I'd have to agree Dan, one Key Point is enough for a 15min session. As you say, if you have a series of progressions to keep challenging the players then it's very easy to fill 15mins - I've filled 40mins with one point before and just kept progressing the session as they got it.

    As well as going into a session with progressions in mind, I think it's always good to have a few regressions ready to.

    Yes, we all want to see improvement through the session, but if little Johnny is struggling, having a slightly simpler version that you can work on with him, he'll soon get up to speed. Of course this relies on having enough coaches to run whole-part-whole systems, but it can bring the standard of the group up on a level very nicely.

  • jasoneady

    Hi. I have Grade 11 Mixed sex/ability and G7.8 girls only.

    I will have one focus point for the session (for G11) or over some weeks and slowing increase the technical requirement and game pressure to the situation. But depending on what it is often treat it like planting a seed. Many times it is just a concept being introduced that will sprout or develop at a later time or for some immediately.

    Slightly off topic but I also proactively run through focus points to increase the skill set as opposed to being reactive to the previous week(s) game - the theory is by the end of the season it will ensure some balance in what they are learning.

  • JKKennington

    "Focus" and " if you intervene as a coach, what you need to say should be said within 30 seconds"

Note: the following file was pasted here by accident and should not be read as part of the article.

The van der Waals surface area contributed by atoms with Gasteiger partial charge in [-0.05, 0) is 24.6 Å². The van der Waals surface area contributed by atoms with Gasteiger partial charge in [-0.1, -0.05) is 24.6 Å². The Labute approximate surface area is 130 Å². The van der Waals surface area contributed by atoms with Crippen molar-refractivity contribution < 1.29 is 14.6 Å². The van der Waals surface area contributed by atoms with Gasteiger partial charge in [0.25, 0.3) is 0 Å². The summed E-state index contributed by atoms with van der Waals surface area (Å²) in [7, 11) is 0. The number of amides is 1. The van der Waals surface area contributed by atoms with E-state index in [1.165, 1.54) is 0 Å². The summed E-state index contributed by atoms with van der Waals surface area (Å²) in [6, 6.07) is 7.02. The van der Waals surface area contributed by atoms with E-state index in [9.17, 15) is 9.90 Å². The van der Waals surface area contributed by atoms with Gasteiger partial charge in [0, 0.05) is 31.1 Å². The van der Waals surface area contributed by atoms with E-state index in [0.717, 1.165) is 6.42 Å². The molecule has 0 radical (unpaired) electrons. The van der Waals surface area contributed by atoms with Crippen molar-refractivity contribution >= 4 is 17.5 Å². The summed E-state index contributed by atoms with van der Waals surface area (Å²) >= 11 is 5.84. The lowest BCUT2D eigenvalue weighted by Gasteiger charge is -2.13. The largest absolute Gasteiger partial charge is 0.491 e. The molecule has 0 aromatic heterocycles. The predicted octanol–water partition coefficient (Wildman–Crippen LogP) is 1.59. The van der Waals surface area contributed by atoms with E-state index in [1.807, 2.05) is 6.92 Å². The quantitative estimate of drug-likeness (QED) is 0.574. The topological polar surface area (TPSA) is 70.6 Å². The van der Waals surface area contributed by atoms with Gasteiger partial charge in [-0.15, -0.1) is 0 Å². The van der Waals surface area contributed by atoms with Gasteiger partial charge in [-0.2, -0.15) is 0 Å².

• Nkdavey

    Hi Dan,

    Not sure this is so black and White. Many comments (not read all of them) focus on broad coaching best practice, 1 technical point etc.

    I coach a team sport and while I will always have a theme. There will be two sides at least  to that action and how it impacts on the other parties. 

    I may may have some key technical points but they would be individualised to each player and how the theme is affecting them.

    Also I think it is quite dangerous to set yourself one goal for a session. Because how are you measuring the success of that key point? In what context does that 'skill' equal successfully learnt behaviour. Has it transferred?


  • IanMahoney

    Exactly, taught on all sports coach workshops, It seems some coaches have not grasps the basics of coaching. Trying weird and wonderful thing and forgetting the basics,

    You answer and my answer would take l

    ess than 30 secs to say!

  • Nkdavey